The recent Covid-19 crisis has challenged our “traditional” habits like face to face meetings and pushed us towards digital world. One month into it, I am more busy than “normal” times with higher number of “effective” online meetings. Many UK firms also have reported higher productivity of their employees. Post lockdown, we are now leading a “new normal” life with a permanent impact on our future work pattern. In a similar way will this pandemic herald a “change” in the UK construction sector?
Bad old traditions
Warren Buffett famously once said “You only find out who is swimming naked when the tide goes out”. That is exactly the situation of the UK house building sector, which is famously synonymous to “extremely traditional” approach with “established” business models and “in situ” construction process. The result is self-evident – the UK government’s target to build 300,00 homes has consistently not been met, with only 217,000 being built last year. Of these, only a quarter of new builds were affordable – resulting into a huge shortage of “truly affordable” homes. Being a board member of the Chartered Institute of Housing – London region, we have repeatedly highlighted the affordable housing crisis and its devastating effects on the society and wellbeing of the communities.
To make things even worse, there is a growing concern about the quality and faith of new build homes. According to a YouGov survey from Shelter, 51% of homeowners in England reported experiencing major problems with their new build properties including construction, unfinished fittings, and faults with utilities. As a committee member of the Construction Industry Council’s Housing Panel, we whole heatedly support the newly launched ‘New Homes Ombudsman’, which will see compensation paid to people faced with shoddy work in new builds. But will this be enough to challenge the “normal” traditional way we build homes? Will it still shift us from the methodology of ancient Egyptians?
The health crisis is going to further fuel the ongoing housing crisis. According to the property consultancy firm Knight Frank, as of 17 April, work was suspended on residential schemes capable of delivering circa 250,000 new homes across the UK. Although the UK Government did not stop construction activities, there has been widespread shutdown of development sites. UK building firms have been slashing jobs at the fastest pace in almost a decade, while housing associations across the country are implementing their own cash-saving programmes, which include reducing spend on development.
Modular housing to the rescue
But everything is not that doom and gloom – as an example, Zed Pods, an affordable modular housing provider, have designed, manufactured, and installed a housing scheme for keyworkers within 12 weeks despite the lockdown. There are inherent advantages of using factory set up – the leaner process enables worker to work safely complying with Covid-19 guidelines and manufacture homes which are superior in quality using the latest computer-aided design technology.
Every small detail is taken care of. For example, the firestops, which provide passive fire protection to seal openings and joints, are planned beforehand and photographed during the construction phase – ensuring maximum building safety and the highest standard of construction. The groundwork and foundation work run in parallel to the manufacturing process in the factory – resulting in an over 50% reduction in the project time and faster delivery of the schemes, resulting in early rental revenue, where applicable.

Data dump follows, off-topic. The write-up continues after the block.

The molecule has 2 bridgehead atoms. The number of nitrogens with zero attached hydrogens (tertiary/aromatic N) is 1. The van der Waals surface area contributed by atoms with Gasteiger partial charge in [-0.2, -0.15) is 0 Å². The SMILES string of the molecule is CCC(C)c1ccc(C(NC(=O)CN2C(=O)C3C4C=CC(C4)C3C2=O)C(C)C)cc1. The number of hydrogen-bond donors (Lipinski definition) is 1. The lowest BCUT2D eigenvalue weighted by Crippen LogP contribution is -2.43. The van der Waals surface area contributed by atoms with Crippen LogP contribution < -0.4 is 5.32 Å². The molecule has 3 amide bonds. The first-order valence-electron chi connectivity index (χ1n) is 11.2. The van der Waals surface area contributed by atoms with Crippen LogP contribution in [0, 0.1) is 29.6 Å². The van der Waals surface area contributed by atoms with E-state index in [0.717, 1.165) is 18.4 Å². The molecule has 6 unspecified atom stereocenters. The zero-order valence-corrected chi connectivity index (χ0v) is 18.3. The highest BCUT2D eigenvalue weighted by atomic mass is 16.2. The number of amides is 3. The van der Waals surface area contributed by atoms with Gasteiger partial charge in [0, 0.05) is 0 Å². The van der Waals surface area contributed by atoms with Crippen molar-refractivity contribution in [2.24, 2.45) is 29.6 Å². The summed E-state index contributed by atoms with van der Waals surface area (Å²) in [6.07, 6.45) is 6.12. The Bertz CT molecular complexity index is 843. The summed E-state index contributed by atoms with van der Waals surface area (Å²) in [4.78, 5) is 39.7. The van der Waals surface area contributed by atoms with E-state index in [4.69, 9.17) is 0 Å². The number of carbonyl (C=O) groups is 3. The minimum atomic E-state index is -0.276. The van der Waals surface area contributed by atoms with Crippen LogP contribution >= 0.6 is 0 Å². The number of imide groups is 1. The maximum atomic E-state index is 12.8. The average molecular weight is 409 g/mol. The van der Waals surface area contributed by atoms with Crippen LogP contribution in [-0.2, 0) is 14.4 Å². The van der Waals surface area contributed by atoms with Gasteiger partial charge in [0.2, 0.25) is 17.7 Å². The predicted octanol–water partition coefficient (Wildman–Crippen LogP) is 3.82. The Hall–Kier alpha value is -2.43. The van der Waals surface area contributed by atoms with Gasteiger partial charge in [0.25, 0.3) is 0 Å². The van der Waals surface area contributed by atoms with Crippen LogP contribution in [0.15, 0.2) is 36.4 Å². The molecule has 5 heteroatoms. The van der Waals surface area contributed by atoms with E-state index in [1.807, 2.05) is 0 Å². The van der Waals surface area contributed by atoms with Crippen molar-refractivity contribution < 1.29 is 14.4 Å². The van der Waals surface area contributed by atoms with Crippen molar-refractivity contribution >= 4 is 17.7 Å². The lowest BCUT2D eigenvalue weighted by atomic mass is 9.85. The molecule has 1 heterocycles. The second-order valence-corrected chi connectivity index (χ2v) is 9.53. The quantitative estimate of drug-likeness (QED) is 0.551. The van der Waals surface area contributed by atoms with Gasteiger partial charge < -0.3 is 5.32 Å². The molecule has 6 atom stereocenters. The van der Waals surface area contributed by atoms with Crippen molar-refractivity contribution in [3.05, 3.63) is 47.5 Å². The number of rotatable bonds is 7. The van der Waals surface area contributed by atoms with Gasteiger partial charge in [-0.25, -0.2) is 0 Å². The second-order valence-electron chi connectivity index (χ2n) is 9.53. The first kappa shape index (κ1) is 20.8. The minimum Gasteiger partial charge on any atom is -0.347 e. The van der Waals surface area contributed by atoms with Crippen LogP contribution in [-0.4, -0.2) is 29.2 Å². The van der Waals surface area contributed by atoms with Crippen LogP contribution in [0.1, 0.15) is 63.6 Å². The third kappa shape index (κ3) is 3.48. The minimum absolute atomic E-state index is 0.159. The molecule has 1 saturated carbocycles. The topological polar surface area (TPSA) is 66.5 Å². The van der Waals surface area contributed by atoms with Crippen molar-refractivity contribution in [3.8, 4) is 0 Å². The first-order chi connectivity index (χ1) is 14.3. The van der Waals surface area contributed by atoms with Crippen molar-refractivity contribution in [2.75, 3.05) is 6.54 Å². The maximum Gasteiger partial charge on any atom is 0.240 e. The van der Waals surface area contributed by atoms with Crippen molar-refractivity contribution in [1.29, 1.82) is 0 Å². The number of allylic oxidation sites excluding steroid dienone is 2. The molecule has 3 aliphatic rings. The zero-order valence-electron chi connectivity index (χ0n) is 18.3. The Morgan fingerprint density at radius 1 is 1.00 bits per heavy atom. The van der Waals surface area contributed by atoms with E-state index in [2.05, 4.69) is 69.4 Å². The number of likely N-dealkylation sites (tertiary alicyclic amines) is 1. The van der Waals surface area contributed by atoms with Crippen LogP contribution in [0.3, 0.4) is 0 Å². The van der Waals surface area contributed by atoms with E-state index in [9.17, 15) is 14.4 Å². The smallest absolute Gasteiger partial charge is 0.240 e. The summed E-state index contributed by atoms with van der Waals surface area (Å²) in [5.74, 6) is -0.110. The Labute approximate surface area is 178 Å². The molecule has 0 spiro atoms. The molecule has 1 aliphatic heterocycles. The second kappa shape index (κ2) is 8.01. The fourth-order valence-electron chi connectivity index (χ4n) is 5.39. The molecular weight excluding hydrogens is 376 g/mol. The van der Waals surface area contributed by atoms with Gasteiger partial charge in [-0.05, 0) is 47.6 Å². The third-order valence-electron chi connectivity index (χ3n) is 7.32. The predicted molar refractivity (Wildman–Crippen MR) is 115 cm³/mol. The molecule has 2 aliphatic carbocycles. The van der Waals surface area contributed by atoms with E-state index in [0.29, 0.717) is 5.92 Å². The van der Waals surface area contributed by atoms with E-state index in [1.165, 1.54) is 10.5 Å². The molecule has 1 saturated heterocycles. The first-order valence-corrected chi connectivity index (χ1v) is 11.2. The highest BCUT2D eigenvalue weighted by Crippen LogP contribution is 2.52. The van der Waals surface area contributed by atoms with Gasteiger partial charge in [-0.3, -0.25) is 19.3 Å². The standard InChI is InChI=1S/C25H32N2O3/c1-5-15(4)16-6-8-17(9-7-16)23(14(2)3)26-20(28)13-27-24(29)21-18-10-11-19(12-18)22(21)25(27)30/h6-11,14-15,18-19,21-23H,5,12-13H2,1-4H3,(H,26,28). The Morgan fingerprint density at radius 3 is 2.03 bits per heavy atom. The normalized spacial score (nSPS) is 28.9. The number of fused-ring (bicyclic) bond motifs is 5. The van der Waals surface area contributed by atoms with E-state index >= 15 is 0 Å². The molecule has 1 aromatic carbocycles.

According to Forbes, during the 2017-18 period, only 7.5% of the homes built in the UK used prefabricated or modular elements compared to 15% in Japan, 20% in Germany, and an immense 84% in Sweden. Over last few year, there have been few exemplar modular schemes in the UK – e.g. the 44 storey tower in East Croydon, London. During the pandemic, my personal experience has been a steady rise of enquiries especially for affordable modular housing schemes.
With the emerging climate crisis, the offsite construction technology delivers a more sustainable and greener building process with less wastage of materials and improved productivity and output. Out of the around 400 District, County, Unitary, & Metropolitan Councils, 67% have declared a Climate Emergency to date. Many traditional developers therefore must reconfigure their projects and bring additional measures to prove sustainability. Fortunately, modular housing sector is a step ahead on this front.
Whilst it has not been plain sailing and there are still hurdles like outdated policies and practices to overcome, the key question is when does modular home become mainstream housebuilding activity? The pandemic can act as a catalyst for this change. By working together with the clients and supply chain, the modular sector can deliver low-carbon buildings and superior-quality homes which people will aspire to live. It is a common saying that every cloud has a silver lining – I am optimistic that the modular homes will be the “new normal” of the future house building industry and believe that housing, manufacture, and off-site can be key to building the economy back up.
Debansu is a passionate advocate of MMC in the housing sector. He has over 14 years of experience in social housing, property management, and project development with public and private companies. He has developed substantial expertise in offsite construction, having been involved with the modular movement from 2010 onwards. Currently he works with ZED PODS Ltd as their Sales & Marketing Director.